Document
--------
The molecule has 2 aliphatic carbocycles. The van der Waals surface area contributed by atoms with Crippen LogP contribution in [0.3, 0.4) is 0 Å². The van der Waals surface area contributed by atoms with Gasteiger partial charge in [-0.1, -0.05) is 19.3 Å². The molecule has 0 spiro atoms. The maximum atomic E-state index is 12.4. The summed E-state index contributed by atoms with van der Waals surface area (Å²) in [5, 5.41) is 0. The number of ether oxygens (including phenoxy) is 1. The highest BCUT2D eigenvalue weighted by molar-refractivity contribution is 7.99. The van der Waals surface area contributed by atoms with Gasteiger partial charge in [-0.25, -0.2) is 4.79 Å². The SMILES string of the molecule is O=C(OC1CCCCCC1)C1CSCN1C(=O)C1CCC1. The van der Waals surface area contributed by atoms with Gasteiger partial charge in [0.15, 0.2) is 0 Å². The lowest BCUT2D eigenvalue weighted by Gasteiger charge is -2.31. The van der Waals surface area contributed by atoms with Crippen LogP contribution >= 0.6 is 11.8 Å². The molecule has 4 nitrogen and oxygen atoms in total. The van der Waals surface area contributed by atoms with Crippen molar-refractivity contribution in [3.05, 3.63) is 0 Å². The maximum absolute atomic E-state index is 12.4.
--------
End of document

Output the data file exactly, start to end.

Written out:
The molecule has 2 aliphatic carbocycles. The van der Waals surface area contributed by atoms with Crippen LogP contribution in [0.3, 0.4) is 0 Å². The van der Waals surface area contributed by atoms with Gasteiger partial charge in [-0.1, -0.05) is 19.3 Å². The molecule has 0 spiro atoms. The maximum atomic E-state index is 12.4. The summed E-state index contributed by atoms with van der Waals surface area (Å²) in [5, 5.41) is 0. The number of ether oxygens (including phenoxy) is 1. The highest BCUT2D eigenvalue weighted by molar-refractivity contribution is 7.99. The van der Waals surface area contributed by atoms with Gasteiger partial charge in [-0.25, -0.2) is 4.79 Å². The SMILES string of the molecule is O=C(OC1CCCCCC1)C1CSCN1C(=O)C1CCC1. The van der Waals surface area contributed by atoms with Gasteiger partial charge in [0.15, 0.2) is 0 Å². The lowest BCUT2D eigenvalue weighted by Gasteiger charge is -2.31. The van der Waals surface area contributed by atoms with Crippen LogP contribution >= 0.6 is 11.8 Å². The molecule has 4 nitrogen and oxygen atoms in total. The van der Waals surface area contributed by atoms with Crippen molar-refractivity contribution in [3.05, 3.63) is 0 Å². The maximum absolute atomic E-state index is 12.4.